Volume 57, Issue 3
  • ISSN 0521-9744
  • E-ISSN: 1569-9668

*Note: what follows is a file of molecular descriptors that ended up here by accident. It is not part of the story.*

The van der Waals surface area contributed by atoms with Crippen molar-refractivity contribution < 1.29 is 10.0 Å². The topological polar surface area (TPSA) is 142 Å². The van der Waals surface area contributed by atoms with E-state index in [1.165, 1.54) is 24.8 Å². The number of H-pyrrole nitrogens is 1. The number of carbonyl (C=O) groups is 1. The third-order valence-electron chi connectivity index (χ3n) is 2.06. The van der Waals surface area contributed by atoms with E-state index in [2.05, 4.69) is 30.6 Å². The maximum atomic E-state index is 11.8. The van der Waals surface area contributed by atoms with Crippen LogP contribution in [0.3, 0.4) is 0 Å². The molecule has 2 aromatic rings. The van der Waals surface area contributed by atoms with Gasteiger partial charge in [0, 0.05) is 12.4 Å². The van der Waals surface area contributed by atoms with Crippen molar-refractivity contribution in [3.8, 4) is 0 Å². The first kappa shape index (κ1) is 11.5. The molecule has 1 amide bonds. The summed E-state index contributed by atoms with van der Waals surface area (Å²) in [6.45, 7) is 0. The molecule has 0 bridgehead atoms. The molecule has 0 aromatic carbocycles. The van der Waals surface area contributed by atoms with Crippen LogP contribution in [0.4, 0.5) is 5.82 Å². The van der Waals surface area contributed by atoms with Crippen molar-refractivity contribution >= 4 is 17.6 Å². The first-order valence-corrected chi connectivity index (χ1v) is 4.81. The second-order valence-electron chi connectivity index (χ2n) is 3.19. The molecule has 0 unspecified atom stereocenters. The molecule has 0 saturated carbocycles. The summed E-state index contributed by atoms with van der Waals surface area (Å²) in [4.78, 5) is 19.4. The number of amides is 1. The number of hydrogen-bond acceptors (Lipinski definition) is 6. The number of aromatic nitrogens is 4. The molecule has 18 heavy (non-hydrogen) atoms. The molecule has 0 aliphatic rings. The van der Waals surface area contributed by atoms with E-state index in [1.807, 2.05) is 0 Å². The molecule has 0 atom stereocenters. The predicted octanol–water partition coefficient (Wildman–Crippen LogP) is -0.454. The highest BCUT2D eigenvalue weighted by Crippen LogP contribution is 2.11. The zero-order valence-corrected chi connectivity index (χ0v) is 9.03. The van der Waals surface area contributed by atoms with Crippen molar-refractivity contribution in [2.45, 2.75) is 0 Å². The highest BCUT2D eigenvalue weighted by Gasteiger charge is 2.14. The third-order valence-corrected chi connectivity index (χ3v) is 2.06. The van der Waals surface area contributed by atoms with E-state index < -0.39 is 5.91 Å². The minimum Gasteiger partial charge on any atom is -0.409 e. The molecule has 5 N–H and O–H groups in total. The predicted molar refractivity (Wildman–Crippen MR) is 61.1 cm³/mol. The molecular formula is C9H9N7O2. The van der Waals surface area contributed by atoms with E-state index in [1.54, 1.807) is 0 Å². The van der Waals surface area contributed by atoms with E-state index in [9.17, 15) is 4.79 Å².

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This paper compares three translators, Chi-chen Wang, the Yangs, and William A Lyell, who translated Lu Xun, the most important and a canonized Chinese writer in the twentieth century, so as to examine how non-linguistic factors affect translation.<p>Beginning from the introduction of the divergence of the translators’ identities, motivations and socio-cultural background, the paper analyzes the reasons of their preferences in selections of originals, different translation strategies and different translation products.<p>To introduce real China to the Americans in the 1920s, Wang translated the best stories of Lu Xun into fluent American English, with the difficult and unimportant cultural terms simplified or omitted. The Yangs worked for a nation-sponsored publishing house on mainland China and their translations of Lu Xun in the 1960s were attached with much political significance, which partly explained the closeness and literalness of their translation. While Lyell, an American scholar translating Lu Xun in the 1990s, is more scholarly in his translation, containing very detailed explanations and notes of cultural elements.<p>This paper is not to judge but to find out how translations are like what they are under certain circumstances and in certain historical periods.


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